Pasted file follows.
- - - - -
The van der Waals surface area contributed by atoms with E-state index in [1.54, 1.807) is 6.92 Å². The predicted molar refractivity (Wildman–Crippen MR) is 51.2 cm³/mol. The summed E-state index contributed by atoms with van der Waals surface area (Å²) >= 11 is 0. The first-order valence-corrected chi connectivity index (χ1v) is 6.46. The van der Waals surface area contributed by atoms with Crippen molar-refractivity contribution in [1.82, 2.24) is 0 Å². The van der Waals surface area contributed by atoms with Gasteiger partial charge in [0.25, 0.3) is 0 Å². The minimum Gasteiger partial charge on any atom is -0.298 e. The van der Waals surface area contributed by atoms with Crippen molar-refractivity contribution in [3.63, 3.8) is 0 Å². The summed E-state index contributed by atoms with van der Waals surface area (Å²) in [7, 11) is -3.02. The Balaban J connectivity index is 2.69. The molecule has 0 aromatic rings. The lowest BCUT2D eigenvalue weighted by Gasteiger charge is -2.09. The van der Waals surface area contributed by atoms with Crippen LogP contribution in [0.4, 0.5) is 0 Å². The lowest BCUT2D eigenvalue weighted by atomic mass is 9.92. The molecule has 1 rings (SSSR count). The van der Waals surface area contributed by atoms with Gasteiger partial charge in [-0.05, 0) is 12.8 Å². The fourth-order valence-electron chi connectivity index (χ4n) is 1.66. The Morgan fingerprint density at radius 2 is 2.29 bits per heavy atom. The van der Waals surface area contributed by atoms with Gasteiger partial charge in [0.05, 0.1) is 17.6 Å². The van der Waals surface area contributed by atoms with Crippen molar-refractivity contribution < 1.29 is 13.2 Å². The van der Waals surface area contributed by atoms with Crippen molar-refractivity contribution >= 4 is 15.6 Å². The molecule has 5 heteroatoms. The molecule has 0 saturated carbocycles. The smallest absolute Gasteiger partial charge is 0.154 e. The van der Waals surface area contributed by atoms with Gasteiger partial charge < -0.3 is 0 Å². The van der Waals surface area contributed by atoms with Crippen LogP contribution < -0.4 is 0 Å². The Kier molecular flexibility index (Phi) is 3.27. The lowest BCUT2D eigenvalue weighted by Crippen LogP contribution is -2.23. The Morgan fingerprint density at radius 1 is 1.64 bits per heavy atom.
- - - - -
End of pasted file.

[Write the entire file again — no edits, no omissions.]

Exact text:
The van der Waals surface area contributed by atoms with E-state index in [1.54, 1.807) is 6.92 Å². The predicted molar refractivity (Wildman–Crippen MR) is 51.2 cm³/mol. The summed E-state index contributed by atoms with van der Waals surface area (Å²) >= 11 is 0. The first-order valence-corrected chi connectivity index (χ1v) is 6.46. The van der Waals surface area contributed by atoms with Crippen molar-refractivity contribution in [1.82, 2.24) is 0 Å². The van der Waals surface area contributed by atoms with Gasteiger partial charge in [0.25, 0.3) is 0 Å². The minimum Gasteiger partial charge on any atom is -0.298 e. The van der Waals surface area contributed by atoms with Crippen molar-refractivity contribution in [3.63, 3.8) is 0 Å². The summed E-state index contributed by atoms with van der Waals surface area (Å²) in [7, 11) is -3.02. The Balaban J connectivity index is 2.69. The molecule has 0 aromatic rings. The lowest BCUT2D eigenvalue weighted by Gasteiger charge is -2.09. The van der Waals surface area contributed by atoms with Crippen LogP contribution in [0.4, 0.5) is 0 Å². The lowest BCUT2D eigenvalue weighted by atomic mass is 9.92. The molecule has 1 rings (SSSR count). The van der Waals surface area contributed by atoms with Gasteiger partial charge in [-0.05, 0) is 12.8 Å². The fourth-order valence-electron chi connectivity index (χ4n) is 1.66. The Morgan fingerprint density at radius 2 is 2.29 bits per heavy atom. The van der Waals surface area contributed by atoms with Gasteiger partial charge in [0.05, 0.1) is 17.6 Å². The van der Waals surface area contributed by atoms with Crippen molar-refractivity contribution < 1.29 is 13.2 Å². The van der Waals surface area contributed by atoms with Crippen molar-refractivity contribution >= 4 is 15.6 Å². The molecule has 5 heteroatoms. The molecule has 0 saturated carbocycles. The smallest absolute Gasteiger partial charge is 0.154 e. The van der Waals surface area contributed by atoms with Gasteiger partial charge < -0.3 is 0 Å². The van der Waals surface area contributed by atoms with Crippen LogP contribution < -0.4 is 0 Å². The Kier molecular flexibility index (Phi) is 3.27. The lowest BCUT2D eigenvalue weighted by Crippen LogP contribution is -2.23. The Morgan fingerprint density at radius 1 is 1.64 bits per heavy atom.